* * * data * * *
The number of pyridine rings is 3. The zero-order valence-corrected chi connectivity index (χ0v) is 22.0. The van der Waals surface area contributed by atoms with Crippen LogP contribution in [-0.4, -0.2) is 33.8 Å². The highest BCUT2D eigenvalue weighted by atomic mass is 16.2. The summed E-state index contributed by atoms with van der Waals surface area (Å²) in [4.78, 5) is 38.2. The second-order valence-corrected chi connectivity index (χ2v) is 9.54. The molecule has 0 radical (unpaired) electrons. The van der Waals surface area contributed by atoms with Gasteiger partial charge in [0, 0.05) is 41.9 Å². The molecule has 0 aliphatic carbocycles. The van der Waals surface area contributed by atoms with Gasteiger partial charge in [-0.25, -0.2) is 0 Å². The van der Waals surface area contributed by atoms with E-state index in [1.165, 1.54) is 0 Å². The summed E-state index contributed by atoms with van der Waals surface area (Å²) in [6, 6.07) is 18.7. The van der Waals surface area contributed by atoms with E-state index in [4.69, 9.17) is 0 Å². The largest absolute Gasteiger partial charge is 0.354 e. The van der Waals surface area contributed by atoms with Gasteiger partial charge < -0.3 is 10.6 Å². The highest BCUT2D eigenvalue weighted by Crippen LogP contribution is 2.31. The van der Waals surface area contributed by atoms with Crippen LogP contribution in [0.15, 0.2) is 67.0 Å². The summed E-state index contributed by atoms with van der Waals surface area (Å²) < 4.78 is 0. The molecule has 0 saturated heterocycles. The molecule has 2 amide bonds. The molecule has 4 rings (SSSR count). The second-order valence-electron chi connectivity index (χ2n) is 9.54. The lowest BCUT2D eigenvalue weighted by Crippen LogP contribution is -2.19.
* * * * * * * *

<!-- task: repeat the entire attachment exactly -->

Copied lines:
The number of pyridine rings is 3. The zero-order valence-corrected chi connectivity index (χ0v) is 22.0. The van der Waals surface area contributed by atoms with Crippen LogP contribution in [-0.4, -0.2) is 33.8 Å². The highest BCUT2D eigenvalue weighted by atomic mass is 16.2. The summed E-state index contributed by atoms with van der Waals surface area (Å²) in [4.78, 5) is 38.2. The second-order valence-corrected chi connectivity index (χ2v) is 9.54. The molecule has 0 radical (unpaired) electrons. The van der Waals surface area contributed by atoms with Gasteiger partial charge in [0, 0.05) is 41.9 Å². The molecule has 0 aliphatic carbocycles. The van der Waals surface area contributed by atoms with Gasteiger partial charge in [-0.25, -0.2) is 0 Å². The van der Waals surface area contributed by atoms with E-state index in [1.165, 1.54) is 0 Å². The summed E-state index contributed by atoms with van der Waals surface area (Å²) in [6, 6.07) is 18.7. The van der Waals surface area contributed by atoms with E-state index in [4.69, 9.17) is 0 Å². The largest absolute Gasteiger partial charge is 0.354 e. The van der Waals surface area contributed by atoms with Gasteiger partial charge < -0.3 is 10.6 Å². The highest BCUT2D eigenvalue weighted by Crippen LogP contribution is 2.31. The van der Waals surface area contributed by atoms with Crippen LogP contribution in [0.15, 0.2) is 67.0 Å². The summed E-state index contributed by atoms with van der Waals surface area (Å²) < 4.78 is 0. The molecule has 0 saturated heterocycles. The molecule has 2 amide bonds. The molecule has 4 rings (SSSR count). The second-order valence-electron chi connectivity index (χ2n) is 9.54. The lowest BCUT2D eigenvalue weighted by Crippen LogP contribution is -2.19.